Today O-sensei and I covered a class for another teacher who was sick. It was a second year class. He told me I had probably had them last year. I reminded him that I have only been at Seiai for 3 months. He had forgotten. :) At the end of class he told me I did a good job.

U-sensei also told me today, "Your lessons have improved."

I don't get compliments from him often, so this meant a lot to me ? very Japanese. :)

One of the teachers here told me his Christian name is Michael. His Christian birthday is December 23rd. He was baptized in the Anglican Church, but he hasn't been there in years. I'm not sure how I feel about that. I almost wanted to apologize, but he wasn't one way or the other. He was just telling me the facts.

Monday, November 06, 2006

Random Japan Facts

In Japan, "American coffee" means weak coffee.

"American dogs" means corn dogs.

"American cookies" means sugar cookies.

There are only too countries in the world that call futbol soccer. In America it`s soccer. In Japan it`s "sakka".

Most Japanese people don`t care about their flag. It is unusual to see a Japanese flag flying somewhere other than a governmental building. This is because of lingering guilt about Japanese imperialist in the last century.

When teenagers put up their two finger in photos, it really does mean peace, and they know it. And they actually really care about peace. But it is kind of trendy too.

In Japanese, the word for part-time job is "beito". It comes from German. I don`t know why.

It's way faster to txt message in Japanese than it is in English. And actually it's not txt messaging. They have real internet and email on their cell phones.

There's also a weird looking square barcode you can put on a poster, and if you can scan it with your cell phone's camera and go directly to the web address.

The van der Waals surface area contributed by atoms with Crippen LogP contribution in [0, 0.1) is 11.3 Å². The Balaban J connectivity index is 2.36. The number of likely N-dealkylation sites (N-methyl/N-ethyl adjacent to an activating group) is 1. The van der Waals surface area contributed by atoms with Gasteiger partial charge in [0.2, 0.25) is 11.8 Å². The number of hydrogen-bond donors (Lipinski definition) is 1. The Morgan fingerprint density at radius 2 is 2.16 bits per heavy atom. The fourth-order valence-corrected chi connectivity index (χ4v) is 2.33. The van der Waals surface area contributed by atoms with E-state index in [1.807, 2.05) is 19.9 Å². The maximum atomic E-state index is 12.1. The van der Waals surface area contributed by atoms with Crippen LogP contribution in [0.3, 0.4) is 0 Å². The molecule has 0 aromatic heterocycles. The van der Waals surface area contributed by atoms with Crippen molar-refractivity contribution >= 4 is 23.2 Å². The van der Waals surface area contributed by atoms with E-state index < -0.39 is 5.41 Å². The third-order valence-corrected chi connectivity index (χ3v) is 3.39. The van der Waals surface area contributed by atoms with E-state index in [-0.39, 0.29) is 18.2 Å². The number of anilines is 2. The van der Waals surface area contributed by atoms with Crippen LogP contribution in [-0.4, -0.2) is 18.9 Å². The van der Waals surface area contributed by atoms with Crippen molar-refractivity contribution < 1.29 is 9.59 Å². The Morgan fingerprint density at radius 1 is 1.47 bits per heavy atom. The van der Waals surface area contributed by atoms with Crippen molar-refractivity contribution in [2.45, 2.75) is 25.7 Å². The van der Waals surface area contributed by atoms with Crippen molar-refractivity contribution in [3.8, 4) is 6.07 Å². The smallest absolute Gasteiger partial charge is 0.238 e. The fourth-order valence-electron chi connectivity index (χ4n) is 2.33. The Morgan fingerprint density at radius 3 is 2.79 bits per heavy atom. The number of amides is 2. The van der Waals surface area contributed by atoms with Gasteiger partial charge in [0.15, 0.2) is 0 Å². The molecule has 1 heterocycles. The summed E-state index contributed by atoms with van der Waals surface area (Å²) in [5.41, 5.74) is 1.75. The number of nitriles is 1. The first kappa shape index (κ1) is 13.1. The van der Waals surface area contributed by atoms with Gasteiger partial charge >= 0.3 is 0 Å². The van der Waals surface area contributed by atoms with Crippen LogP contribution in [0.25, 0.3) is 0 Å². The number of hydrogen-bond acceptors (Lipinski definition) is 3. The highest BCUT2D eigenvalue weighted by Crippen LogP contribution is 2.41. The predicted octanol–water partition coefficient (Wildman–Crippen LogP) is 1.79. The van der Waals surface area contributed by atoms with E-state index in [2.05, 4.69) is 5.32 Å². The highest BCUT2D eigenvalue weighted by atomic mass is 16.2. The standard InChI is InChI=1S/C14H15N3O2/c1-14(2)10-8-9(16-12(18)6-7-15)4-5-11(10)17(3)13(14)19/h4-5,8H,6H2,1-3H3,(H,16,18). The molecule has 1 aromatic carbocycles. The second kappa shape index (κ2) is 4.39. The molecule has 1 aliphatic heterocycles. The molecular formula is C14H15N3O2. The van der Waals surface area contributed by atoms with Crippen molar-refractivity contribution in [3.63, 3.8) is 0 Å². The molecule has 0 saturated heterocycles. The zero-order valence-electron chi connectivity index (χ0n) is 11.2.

Generally, female students in my classes pick up English much faster. Male students tend to speak louder and have worse pronunciation. Female students speak quietly, sometimes inaudiably, but have excellent pronunciation.

My students who are under 14 years old generally pick up English much faster. And they mimic my pronunciation much better, and retain it longer.

Sunday, November 05, 2006

The Weeks in Review

Well, three weeks ago I started eating at a place called Lotta. I met some of the nicest people I have ever met in Japan there, and we got to be friends. Most of them work at restaurants downtown, so I`ll see them around.

Two weeks ago it closed for good, and I went to the "Last Night Party". There was a juggling bartender, and impressionist painter, and a jazz band.

Last week, we had a church bazaar (there`s a season for that, like school festivals). We sold cakes and cookies, fruit, etc. I was suprised at how many people came. We just had some stands inside and outside, and some posters. And the community was really supportive. Maybe we should consider this activity in the States.

This week I had the best freshman lesson ever. It was on -ing verbs, it was fun and slightly challenging. And I started to actually work with the freshman teachers! Hopes are good for this week`s lesson, and finals review is looking bright. The term is over in four weeks! Crazy!

This weekend K-chan came to visit me. She helped me buy a futon and sheets. And at the shoppu (Japanese department store with an arcade) We saw M & D, and an old friendly contact, M-san. K-chan and I went to an izakaya, and after that we ran into M-san`s restaurant, so of course we had to go in and have something and talk with him. It was really fun.

K-chan came to church with me - and confirmed that it`s a pretty boring place - but she got to met A and A-chan. A said Hirosaki University was having a festival and we should go. So we did. We bought all kinds of food at stands and saw some great dancers. But we didn`t buy mochi from the person in the monkey costume.

I have a student who will be attending the same college K-chan graduated from in the spring (Japanese school year). And we randomly ran into her at the festival. And A-chan drove us around so we could make it to the station in time to get K-chan home. That was REALLY nice of her.

And Monday`s looking bright. I`m mostly planned already for the week. My regional director from the RCA is visiting me this Wednesday, and I`m strongly considering attending an ESL conference next Sunday.

I hear the elections are going rough in the States. And that`ll be in my prayers. My students are going through the regular puberty enhanced, teasing, stressful teenage life, so remember them. And be sure to write me an email or comment sometime!